In recent days, several women have said that former Vice President Joe Biden had touched them in ways that made them uncomfortable. On Wednesday, Biden released a statement in which he addressed, but did not apologize for, his behavior, saying he's "heard what these women are saying" and will "be more mindful" going forward. According to Politico, Georgia Democrat Stacey Abrams acknowledged Biden's comments in an interview with MSNBC a day later, and praised him for holding himself "accountable" even though he didn't explicitly apologize.
“We cannot have perfection as a litmus test,” Abrams said on MSNBC, according to Politico. “The responsibility of leaders is to not be perfect but to be accountable, to say, ‘I've made a mistake. I understand it and here's what I'm going to do to reform as I move forward.’ And I think we see Joe Biden doing that.”
Both Biden and Abrams, who narrowly lost a race for Georgia's governorship in 2018, have said publicly that they're contemplating 2020 presidential runs. Axios reported in March that Biden's advisers were considering a plan to announce Abrams as Biden's vice presidential pick before he won the primaries, but Biden's spokesman Bill Russo said on Twitter this isn't the case, and Abrams knocked down the idea in an interview with The View soon thereafter.
Last week, Nevada politician Lucy Flores wrote an essay in The Cut in which she said that, at a 2014 campaign rally, Biden placed his hands on her shoulders, smelled her hair, and gave her a kiss on the back of the head, leaving her "shocked" and "mortified." Since then, six other women have told various publications their stories of Biden touching them in ways that made them uneasy, The Cut reports. Biden has not at any point been accused of sexual misconduct.
On Wednesday, Biden posted a video response on Twitter in which he acknowledged that "social norms are changing," and said that he will "be more mindful about respecting personal space in the future." However, he faced criticism for not actually apologizing in his statement; Sofie Karasek, who said Biden crossed the boundary into her personal space at the Oscars in 2016, told the Washington Post that Biden "still didn’t take ownership in the way that he needs to" in the video he released. Meanwhile, Flores released a statement noting that Biden still "hasn't apologized to the women he made uncomfortable."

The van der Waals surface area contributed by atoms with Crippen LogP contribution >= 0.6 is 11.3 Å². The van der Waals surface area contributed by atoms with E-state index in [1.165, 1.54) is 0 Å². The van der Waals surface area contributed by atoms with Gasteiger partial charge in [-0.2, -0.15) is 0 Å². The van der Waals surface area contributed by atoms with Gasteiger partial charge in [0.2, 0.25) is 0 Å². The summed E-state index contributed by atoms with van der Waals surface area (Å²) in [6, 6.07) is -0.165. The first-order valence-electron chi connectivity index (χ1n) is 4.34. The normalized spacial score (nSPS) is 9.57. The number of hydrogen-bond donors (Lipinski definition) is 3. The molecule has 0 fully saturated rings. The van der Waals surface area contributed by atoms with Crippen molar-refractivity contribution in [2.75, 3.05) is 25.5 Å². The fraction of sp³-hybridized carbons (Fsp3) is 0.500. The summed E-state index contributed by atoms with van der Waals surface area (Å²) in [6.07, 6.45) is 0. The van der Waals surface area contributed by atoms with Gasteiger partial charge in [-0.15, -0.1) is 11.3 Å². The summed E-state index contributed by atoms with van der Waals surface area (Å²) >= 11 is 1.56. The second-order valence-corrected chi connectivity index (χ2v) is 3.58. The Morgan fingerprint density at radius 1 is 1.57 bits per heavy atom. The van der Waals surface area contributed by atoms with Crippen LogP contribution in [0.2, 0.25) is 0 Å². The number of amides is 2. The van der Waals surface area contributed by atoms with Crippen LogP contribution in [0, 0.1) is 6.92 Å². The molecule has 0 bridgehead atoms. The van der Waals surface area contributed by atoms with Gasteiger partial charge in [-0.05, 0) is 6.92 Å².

In her interview on Thursday, Abrams, however, credited Biden for "acknowledg[ing] the discomfort that he's caused" and pledging to behave differently going forward, Politico reported
"He's created context for why that is his behavior, and he has affirmed that he will do something different going forward. And I think that’s what we should be looking for," she told MSNBC, according to Politico. "Because we're going to find out things about everybody running for office — whether it’s for the presidency or for school board — and we have to as a people be ready to forgive, but forgiveness does not mean you accept it unless what you see is accountability and an attempt at reformation so that more people can feel included and believe that their needs will be met.”